The former Bury man was judged to have been fouled in the area by Terry Henshaw in the final minute. He dusted himself down to take the spot-kick but blasted it well over the bar. The referee, however, ordered a retake for encroachment and this time James sent the spot-kick to the left of the keeper who dived the wrong way. "I was glad I got a second chance," joked James, who now has five goals for the season.
Coleman was happy to make it three wins on the trot and see Stanley sitting in seventh place but he felt his side could have made it just a bit more comfortable for him on the bench.
"I thought we could have won by more," said the Reds manager. "We has three good chances in the first half and then we let them back into it and conceded a sloppy goal. Steve Halford said he got the final touch but other than that, he did well. He is just perhaps lacking a bit of sharpness.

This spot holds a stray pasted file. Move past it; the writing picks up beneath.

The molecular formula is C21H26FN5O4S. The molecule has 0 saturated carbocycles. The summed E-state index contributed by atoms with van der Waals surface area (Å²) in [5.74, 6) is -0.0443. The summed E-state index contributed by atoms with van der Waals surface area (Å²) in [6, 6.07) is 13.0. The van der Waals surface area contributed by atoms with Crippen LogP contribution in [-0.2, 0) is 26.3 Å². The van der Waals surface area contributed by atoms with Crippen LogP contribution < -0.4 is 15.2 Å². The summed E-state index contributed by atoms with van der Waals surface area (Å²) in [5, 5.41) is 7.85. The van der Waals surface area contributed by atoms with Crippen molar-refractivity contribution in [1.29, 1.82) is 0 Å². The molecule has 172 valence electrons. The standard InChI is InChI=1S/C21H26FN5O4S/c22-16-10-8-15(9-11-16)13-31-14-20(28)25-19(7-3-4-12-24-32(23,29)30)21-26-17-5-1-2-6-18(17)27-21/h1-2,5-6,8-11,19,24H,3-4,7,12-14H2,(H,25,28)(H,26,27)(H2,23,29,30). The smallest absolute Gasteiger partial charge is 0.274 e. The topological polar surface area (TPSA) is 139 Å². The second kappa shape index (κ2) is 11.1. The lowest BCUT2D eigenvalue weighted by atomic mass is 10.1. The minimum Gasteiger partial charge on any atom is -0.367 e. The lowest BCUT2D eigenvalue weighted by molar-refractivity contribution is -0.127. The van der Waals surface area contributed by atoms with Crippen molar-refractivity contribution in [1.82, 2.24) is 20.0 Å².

"Burton didn't really trouble us in the second half, they had one or two chances as we were getting nervous but we missed four good chances. And, on another day, Paul Mullin could have had four goals.
"I actually rate their keeper. I think one of the reasons they didn't do that well last season was because Duke missed a large part of the season through injury. Steve's free kick just skidded under his body but I was pleased for Steve."
Coleman thought James had missed his chance following his first penalty.
"I thought Lutel wouldn't get the chance to retake the penalty as the assistant referee didn't appear to flag immediately. It was only when I turned around for the goalkick that I saw Lutel lining up to take it again. I think you will see a lot of retaken penalties this season as the referees have been told to watch out for technicalities.
"Lutel might not admit it but I think he is a real threat out wide. The defence don't know how to pick him up and he runs at them and causes problems."
What was also a relief for Stanley was to keep 11 men on the pitch.